The Boarders that Divide Humanity
Worldwide Migrant Labor Abuses
Extreme poverty and unemployment have often driven many into uncharted territories across boarders in search for greener pastures. During the pandemic in 2021, the global migrant crisis worsened across the world. Resultantly, inhumane immigration practises and lack of safeguards in the work environment is what characterises the typical daily life of many migrant workers. Most of these migrant workers are usually undocumented and due to the fear of arrest and deportation, they shun from speaking out about labor rights abuses, oftentimes settling for exploitation.
As I watched the 2022 FIFA Men’s World Cup final, I marveled at the grandeur of the stadium that hosted the greatest game that has united humanity across the world. As millions watched, I believe for many, the magnificence was marred with the dark cloud characterizing the silent cries of serious human rights abuses enshrined in migrant worker rights abuse and thousands of deaths from unexplained causes, mostly experienced during the 12-year preparations. The international media, unions and human rights organizations have shone a spotlight on abuses of migrant workers’ rights in Qatar. Qatar won its bid to host the 2022 World Cup in December 2010 and spent billions of dollars on a stadium-building spree, a new airport, roads, hotels, infrastructure upgrades in preparation, attracting thousands of migrant laborers.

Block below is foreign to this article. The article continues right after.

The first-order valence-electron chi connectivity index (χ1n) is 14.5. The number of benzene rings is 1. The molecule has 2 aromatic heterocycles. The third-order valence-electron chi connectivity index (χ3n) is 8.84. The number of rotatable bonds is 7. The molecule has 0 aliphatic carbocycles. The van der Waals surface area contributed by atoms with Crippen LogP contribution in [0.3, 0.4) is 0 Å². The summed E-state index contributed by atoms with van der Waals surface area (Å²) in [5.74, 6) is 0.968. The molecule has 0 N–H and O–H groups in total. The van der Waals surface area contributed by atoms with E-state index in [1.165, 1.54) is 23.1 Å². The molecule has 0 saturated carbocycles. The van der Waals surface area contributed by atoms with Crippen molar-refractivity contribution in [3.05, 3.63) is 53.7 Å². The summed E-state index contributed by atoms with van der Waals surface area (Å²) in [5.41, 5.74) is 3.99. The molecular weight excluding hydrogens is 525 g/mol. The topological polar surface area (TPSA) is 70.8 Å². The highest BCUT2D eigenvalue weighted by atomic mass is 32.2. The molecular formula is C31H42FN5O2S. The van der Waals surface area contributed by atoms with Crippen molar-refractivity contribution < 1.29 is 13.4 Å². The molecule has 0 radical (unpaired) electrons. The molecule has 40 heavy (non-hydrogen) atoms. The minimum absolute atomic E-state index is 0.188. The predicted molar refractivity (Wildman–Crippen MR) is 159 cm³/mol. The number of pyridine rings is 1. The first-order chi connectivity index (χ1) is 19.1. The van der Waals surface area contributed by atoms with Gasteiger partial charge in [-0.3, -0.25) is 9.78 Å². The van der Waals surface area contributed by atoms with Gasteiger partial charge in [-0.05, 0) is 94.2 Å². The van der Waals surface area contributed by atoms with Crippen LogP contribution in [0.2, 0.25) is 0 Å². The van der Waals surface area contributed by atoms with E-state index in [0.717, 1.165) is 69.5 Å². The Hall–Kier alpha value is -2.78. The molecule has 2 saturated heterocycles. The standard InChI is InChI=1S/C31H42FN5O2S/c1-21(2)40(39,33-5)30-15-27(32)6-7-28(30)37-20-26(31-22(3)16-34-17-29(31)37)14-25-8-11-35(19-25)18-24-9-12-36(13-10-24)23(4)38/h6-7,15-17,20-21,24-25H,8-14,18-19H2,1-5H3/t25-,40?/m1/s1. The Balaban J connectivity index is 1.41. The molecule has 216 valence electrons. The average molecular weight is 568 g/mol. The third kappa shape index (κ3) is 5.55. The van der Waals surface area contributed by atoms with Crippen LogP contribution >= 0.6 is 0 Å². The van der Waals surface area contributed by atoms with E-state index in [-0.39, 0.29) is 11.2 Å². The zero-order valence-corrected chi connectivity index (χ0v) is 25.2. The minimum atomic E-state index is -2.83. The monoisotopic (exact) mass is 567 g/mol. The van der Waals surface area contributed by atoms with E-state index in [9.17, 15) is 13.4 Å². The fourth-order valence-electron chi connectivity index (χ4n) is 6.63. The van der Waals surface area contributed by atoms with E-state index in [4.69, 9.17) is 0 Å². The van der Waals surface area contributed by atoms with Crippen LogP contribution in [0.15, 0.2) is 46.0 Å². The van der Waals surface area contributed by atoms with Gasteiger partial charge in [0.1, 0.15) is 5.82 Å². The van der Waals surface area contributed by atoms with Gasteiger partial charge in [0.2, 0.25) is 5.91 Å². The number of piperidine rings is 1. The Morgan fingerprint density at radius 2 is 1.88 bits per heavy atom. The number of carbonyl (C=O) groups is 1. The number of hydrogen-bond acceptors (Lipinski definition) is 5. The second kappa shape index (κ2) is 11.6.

Spending hours on end working for meagre wages, all with the hope of making life better for loved ones left back home is the life of most migrants. Lost in thought after a long day, walking to a makeshift house, one is unexpectedly greeted by an angry “xenophobic” mob; the manifestation of what truly divides us- country boarders. The images of seeing a man stoned and burnt alive, the deep agonizing cries and the smell of human flesh roasting in fire still haunts me. As the precious soul is slowly dying, you hear chants and remarks full of unimaginable hatred, “Go back to your country and leave our jobs alone.”
According to an International Labor Organization (ILO) report, migrant workers contribute to the economies of their host countries, and the remittances they send home help to boost the economies of their countries of origin. Yet, migrant workers often benefit from inadequate social protection and are vulnerable to exploitation and human trafficking. Skilled migrant workers are less vulnerable to exploitation, but their departure deprives some developing countries of the valuable labor needed for their own economies.
Having noted all the above, what then defines humanity? Can we expect any tangible reforms and commitment to labor rights beyond World Cup 2022? Can we expect the environment in the workplace to significantly improve for the migrant worker? How long shall we allow country boarders to divide us?